The First Jihad: Khartoum, and the Dawn of Militant Islam

Image of The First Jihad: The Battle for Khartoum and the Dawn of Militant Islam
Release Date: 
April 1, 2018
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A few years after Al Qaeda’s September 11, 2001, attacks on the United States, Norman Podhoretz wrote a book entitled World War IV in which he traced the origins of the West’s conflict with militant Islam to a series of terrorist attacks in the early-to-mid 1970s.

Several years before 9/11, Harvard’s Samuel Huntington predicted that a “clash of civilizations” between the Islamic world and the West would replace the Cold War as the pivotal struggle of world politics in the 21st century.

The great merit of Daniel Allen Butler’s The First Jihad, which was originally published in 2007 and has now been released in paperback, is that it reminds us that militant Islam is not a new phenomenon on the world stage.

The roots of Al Qaeda and other contemporary Islamic militant organizations, Butler contends, are traceable to late 19th century rise of “The Mahdi” or “The Expected One” and his followers in Sudan. Born Muhammed Ahmed ibn-Abdullah, the Mahdi believed he was sent by Allah to “purge Islam of its evils,” wage jihad or holy war against infidels, and spread Islam across the globe.

In the 1880s, Sudan was ruled by the Egyptians and Egypt and Sudan were located near Suez, Great Britain’s strategic gateway to India. Butler notes that the Suez Canal was completed in 1869, and “Britain’s policies toward both Egypt and the Sudan would for the next three-quarters of a century be determined by the need to protect the Suez Canal and the lifelines to the eastern marches of the Empire which passed through it.”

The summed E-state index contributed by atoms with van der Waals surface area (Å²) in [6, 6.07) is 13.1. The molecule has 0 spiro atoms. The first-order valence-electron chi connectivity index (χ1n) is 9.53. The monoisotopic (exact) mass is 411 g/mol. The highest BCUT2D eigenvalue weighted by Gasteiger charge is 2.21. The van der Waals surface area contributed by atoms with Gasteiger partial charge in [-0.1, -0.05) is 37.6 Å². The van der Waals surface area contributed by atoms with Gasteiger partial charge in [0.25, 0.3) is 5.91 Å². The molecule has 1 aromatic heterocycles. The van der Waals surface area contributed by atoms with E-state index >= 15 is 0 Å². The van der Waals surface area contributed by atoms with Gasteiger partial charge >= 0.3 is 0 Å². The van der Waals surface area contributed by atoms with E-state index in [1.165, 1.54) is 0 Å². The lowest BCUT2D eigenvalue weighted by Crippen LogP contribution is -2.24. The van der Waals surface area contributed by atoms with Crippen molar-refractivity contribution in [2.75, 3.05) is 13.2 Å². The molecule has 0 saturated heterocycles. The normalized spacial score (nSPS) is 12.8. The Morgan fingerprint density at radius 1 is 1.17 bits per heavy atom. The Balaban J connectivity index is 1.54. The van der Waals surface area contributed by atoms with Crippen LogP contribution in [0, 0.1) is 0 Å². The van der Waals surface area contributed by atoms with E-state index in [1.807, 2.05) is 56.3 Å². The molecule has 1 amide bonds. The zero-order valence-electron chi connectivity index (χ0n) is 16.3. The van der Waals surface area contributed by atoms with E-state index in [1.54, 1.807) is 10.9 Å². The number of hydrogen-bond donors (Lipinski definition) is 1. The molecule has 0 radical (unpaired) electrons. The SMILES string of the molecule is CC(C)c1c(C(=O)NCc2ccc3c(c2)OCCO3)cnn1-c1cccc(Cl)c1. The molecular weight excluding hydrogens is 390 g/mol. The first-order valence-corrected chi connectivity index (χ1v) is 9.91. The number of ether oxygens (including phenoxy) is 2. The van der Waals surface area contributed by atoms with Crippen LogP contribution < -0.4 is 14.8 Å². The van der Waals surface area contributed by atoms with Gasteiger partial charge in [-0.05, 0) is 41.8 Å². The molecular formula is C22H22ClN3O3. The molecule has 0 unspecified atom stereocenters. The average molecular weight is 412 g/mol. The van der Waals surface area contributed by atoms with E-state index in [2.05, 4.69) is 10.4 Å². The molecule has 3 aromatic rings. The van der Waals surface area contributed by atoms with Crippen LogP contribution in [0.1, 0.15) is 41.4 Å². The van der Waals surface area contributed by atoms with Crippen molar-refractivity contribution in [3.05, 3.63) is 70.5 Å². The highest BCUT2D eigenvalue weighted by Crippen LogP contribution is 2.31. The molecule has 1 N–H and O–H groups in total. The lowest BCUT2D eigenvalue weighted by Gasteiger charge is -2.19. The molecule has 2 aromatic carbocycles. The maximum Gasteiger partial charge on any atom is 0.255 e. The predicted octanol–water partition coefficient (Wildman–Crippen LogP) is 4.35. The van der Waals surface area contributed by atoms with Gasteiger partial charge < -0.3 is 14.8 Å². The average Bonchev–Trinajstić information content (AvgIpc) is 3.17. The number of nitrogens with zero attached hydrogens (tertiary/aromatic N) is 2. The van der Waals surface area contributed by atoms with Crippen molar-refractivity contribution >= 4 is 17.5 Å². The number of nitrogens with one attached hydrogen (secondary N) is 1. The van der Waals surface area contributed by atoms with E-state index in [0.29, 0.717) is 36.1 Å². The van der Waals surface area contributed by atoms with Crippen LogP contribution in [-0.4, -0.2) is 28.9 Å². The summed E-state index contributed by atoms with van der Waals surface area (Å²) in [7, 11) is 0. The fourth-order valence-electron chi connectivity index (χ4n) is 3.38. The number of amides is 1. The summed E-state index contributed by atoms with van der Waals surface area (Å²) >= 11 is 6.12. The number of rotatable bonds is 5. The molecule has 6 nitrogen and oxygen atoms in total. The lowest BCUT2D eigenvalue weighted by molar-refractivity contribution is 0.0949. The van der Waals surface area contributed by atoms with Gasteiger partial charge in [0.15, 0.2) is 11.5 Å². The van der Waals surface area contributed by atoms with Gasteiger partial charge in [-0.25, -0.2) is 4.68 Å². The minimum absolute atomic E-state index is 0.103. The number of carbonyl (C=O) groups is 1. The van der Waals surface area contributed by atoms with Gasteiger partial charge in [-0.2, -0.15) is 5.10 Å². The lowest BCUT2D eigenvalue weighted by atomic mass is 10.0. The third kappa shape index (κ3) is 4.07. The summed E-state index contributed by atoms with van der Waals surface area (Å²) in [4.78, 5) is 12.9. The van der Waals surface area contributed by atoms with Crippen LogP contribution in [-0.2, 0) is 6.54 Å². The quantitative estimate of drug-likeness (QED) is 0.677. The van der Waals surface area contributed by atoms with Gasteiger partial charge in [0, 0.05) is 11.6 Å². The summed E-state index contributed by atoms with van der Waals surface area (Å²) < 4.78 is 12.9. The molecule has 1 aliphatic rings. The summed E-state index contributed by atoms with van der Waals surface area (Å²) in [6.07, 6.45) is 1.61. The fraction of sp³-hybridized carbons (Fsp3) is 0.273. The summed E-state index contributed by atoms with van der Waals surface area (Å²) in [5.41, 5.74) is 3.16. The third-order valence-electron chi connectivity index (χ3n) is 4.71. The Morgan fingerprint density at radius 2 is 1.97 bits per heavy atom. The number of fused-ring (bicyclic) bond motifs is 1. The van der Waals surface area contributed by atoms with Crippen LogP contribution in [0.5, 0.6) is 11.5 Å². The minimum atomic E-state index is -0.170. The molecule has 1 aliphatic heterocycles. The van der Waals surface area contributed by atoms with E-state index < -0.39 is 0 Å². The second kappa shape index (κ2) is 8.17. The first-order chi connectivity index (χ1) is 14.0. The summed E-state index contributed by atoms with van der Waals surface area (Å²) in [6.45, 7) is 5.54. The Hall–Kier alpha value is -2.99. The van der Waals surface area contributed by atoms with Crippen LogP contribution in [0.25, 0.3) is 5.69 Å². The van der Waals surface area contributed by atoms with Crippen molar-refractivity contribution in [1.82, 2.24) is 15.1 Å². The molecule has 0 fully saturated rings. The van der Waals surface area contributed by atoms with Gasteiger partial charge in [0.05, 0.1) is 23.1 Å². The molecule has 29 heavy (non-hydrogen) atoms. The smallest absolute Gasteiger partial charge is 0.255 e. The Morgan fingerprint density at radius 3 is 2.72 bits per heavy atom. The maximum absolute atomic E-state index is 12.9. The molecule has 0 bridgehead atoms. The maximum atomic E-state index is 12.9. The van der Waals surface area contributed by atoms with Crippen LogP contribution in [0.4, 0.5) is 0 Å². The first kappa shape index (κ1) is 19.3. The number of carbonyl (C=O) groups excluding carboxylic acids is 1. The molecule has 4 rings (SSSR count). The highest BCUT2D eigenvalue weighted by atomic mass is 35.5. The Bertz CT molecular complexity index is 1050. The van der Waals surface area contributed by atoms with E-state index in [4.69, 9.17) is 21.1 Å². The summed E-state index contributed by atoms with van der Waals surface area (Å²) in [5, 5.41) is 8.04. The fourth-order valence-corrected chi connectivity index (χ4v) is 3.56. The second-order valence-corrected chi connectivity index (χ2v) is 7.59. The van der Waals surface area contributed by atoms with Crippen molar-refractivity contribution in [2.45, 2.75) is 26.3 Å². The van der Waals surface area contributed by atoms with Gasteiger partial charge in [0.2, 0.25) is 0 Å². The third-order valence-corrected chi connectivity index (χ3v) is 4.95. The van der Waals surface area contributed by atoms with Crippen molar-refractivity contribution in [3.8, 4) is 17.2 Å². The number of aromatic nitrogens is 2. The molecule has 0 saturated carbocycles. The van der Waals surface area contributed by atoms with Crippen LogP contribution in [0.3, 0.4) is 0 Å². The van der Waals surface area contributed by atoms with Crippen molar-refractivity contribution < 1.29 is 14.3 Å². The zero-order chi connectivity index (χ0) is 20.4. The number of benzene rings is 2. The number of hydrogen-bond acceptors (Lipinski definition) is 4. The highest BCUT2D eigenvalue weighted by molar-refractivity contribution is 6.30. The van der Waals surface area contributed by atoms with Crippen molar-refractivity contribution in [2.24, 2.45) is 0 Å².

The Mahdi’s influence grew, and many Muslims viewed him as the successor to the Prophet Muhammad who possessed “divine authority to spread Islam throughout the whole world,” including by acts of violence against the infidels.

This all occurred during the high tide of British imperialism. Butler notes that Egypt was essentially a British client-state and British and Egyptian leaders understood the threat posed by The Mahdi whose army in 1882 exceeded 50,000 warriors inspired by religious fanaticism.

The Egyptian Khedive sent an expeditionary force of 7,000 under the command of British Col. William Hicks from Khartoum to crush the Mahdi’s movement. In November of 1883 near a town called Kashgil, The Mahdi’s forces defeated the Egyptians. Col. Hicks and other British officers were killed. Egyptian soldiers who attempted to surrender were slaughtered by the Mahdi’s forces. Hicks was beheaded and his severed head was presented to The Mahdi.

“The Mahdi’s victory over Hicks,” writes Butler, “was seen throughout the whole of the Sudan as a sign of Allah’s blessing on his jihad.” Butler believes that the victory also affected The Mahdi. He changed, writes Butler, “from the path of a divinely guided mystic to . . . follow the path of self-aggrandizement and glory.”

The Mahdi began to apply the Koran in the strictest possible terms, comparable, Butler writes, to the Taliban in Afghanistan in the late 20th and early 21st centuries. All infidels were to be given the choice of submitting to Islam or being put to death. Winston Churchill later wrote that the Mahdi’s forces had a “blood-lust” that “spread terror everywhere in their advance.”

The stage was set for a clash of civilizations in the North African desert: militant Islam vs. the British Empire. The immediate focus of the struggle was the city of Khartoum, strategically located at the confluence of the Blue and White Nile Rivers.